The Grand Carbohydrate-Cholesterol Switcheroo ~ Are We Repeating History?

In Deep Nutrition, one of the World's best health experts* Dr. Cate Shanahan writes this of cholesterol:
Genetic Experimentation—On You
You may have noticed the various cut-off levels over the years to identify people at “high risk” of a heart attack.  Years ago, if your total cholesterol was 300 or less, your doctor would have said you were fine. Soon, that number was lowered to 200.  Now people also watch their LDL, “safe” levels of which have been lowered from 200 to 160, to 130, to 100, and now 80.  Currently, the average person’s LDL level is still about what it’s always been, around 120–130. The controversial 2001 revision of the cholesterol guidelines means nearly half of the US population can now be labeled “high risk.”  And drug companies are raking it in.
She goes on to quote the former Medical Editor for NEJM stating that the reason this persists comes down to financial interests/conflicts.  To a considerable degree, I agree with Dr. Cate and her source on this one ... although I think the financial interests for the doctors are less about profit than liability, as well as the trend towards managing risk.  

One of the problems I run into as I debunk so-called "alternate hypotheses" is that I tend to come off on the side of the status quo ... by default, I suppose.  So I want to make it clear that I have never bought into the dietary cholesterol hypothesis.  In most, dietary cholesterol has little, if any, impact on fasting lipoproteins.  Having just listened to Jimmy's interview with Dr. Cate for his upcoming book Cholesterol Clarity, it seems an ongoing theme of the book will also be that total cholesterol levels are largely meaningless.  Again, I agree.   

However ... doctors have been measuring at least LDL and HDL for decades now, along with the somewhat misnomered "bad cholesterol" and "good cholesterol" designations.  I don't know of a single doctor who just does a TC test and puts someone on a statin.   I have always had high-ish (high normal to just above the cut-off) TC, but I've also always had a rather robust HDL number (60's-to-70's).  I do not have the numbers from that test back over a decade ago, but I did get the results in the mail in advance of the followup with the doctor.  They came with a standard printout generated by a computer and pointed out my LDL was a tad high.  I was prepared!  I planned to march into my doctor's office and declare myself just fine and how dare she suggest I might consider a statin.  Well, to my surprise her words were pretty much just that.  My other health markers were good (despite being quite overweight at the time) and she noted that my various ratios were great (yes, she looked!) and sent me on my way with an admonishment that I might want to lose some weight.  

Now, I'm sure there are those doctors who see the levels, gasp, and reach for the prescription pad.  But that hasn't been my experience and I'm willing to bet that it hasn't been most of yours either.  The unfortunate recent trending towards mandating drugs for insurance carriers is disturbing, but this will not be fought by bringing copies of mass media health rags to your doctor.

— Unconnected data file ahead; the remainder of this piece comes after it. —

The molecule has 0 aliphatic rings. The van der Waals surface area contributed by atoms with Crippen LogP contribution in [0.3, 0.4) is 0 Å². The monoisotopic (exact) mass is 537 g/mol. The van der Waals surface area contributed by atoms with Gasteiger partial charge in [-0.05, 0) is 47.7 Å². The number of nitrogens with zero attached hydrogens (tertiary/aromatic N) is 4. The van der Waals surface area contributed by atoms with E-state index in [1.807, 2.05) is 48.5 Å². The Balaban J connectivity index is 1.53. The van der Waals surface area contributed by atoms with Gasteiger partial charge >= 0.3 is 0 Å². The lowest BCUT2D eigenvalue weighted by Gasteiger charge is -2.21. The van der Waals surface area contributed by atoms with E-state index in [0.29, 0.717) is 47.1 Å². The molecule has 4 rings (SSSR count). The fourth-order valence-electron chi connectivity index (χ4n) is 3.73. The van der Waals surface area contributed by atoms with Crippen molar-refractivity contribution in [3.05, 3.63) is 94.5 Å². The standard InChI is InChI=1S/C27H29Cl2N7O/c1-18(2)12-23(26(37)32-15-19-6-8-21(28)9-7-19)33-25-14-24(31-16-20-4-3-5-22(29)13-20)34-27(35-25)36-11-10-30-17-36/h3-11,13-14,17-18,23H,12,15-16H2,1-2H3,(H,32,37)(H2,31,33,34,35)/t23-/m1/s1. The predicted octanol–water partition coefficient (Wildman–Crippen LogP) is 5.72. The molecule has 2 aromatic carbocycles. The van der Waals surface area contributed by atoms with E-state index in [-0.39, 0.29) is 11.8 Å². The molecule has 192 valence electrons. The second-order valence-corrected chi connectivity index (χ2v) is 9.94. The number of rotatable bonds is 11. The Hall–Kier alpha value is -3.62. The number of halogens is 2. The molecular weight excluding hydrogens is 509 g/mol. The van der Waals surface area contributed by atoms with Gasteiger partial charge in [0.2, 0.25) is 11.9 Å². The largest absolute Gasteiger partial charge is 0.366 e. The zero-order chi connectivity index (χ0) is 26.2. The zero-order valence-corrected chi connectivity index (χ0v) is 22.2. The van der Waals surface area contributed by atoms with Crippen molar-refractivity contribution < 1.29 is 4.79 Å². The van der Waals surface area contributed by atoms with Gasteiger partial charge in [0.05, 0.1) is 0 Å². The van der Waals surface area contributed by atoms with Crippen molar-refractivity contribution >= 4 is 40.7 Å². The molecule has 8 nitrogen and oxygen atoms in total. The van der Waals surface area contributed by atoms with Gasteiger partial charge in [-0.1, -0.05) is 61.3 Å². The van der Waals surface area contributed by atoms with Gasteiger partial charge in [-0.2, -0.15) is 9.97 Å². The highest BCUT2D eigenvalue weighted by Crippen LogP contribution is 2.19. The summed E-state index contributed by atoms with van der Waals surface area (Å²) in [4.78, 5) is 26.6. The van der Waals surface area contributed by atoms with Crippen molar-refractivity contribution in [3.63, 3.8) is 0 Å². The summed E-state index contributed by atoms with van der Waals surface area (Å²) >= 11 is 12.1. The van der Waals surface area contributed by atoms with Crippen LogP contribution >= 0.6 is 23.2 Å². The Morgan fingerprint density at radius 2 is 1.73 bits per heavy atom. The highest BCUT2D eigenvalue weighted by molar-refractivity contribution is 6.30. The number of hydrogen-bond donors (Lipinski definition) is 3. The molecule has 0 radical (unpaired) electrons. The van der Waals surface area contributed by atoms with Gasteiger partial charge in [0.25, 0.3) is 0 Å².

Still, Shanahan makes a great point, and it is a point that has also been made concerning the "obesity epidemic".  No doubt Americans are getting heavier, but part of the problem is that the BMI thresholds have been scaled down.  Point being -- we've created arbitrary benchmarks by which perfectly normal people are all of a sudden sick or at risk for being so.

But the more conspiratorial amongst us are wont to believe there's a grand conspiracy between doctors and Big Pharma to rake in the bucks.  And when you can't make enough money off of the sick people, then test the crap out of the well ones and capitalize off of their fears with "risk assessments" and the magic pill you have for them that will allay their fears.    This may well have grains of truth to it, but as I put forth in Alternative Medical Ethics, this is not a tactic solely for the mainstream.  Indeed if you listen towards the end (~22 min or so for context) of this "bootleg audio" of Robb Wolf's Reno911 presentation at AHS13, you'll hear the Freudian slip that "it's much more profitable" to just go outside the establishment.  

But what of all of the bad advice based on bad science?  Sure, there are vestiges of "don't eat eggs" and "reduce saturated fat intake" around.  Need I remind folks that this is part and parcel of the Eaton/Konner/Cordain/Lindeberg paleo diet??!!  

But the renegades are not content to try to dispel myths and correct errors.  No.  They must find a new culprit.  First, it is that the fat doesn't cause obesity or high "cholesterol" it's the carbs.  In reality, however, carbohydrates, even fructose, are not significantly quantitatively converted to fats by the liver.  It is time for that "new" error or mistake to be corrected in the records.  Where lipids are to be dismissed as a "numbers game", blood glucose levels and the HbA1c have more than replaced them in that game, and sugar or starch as the demonized foods.    All of this is based on the misconception that carbohydrate content of the diet is what causes hyperglycemia. This is just wrong.  If one has a mild metabolic disruption, the symptoms can be managed with a low carb diet, but for those that LC works to reverse diabetes?  It's the weight loss that does the trick.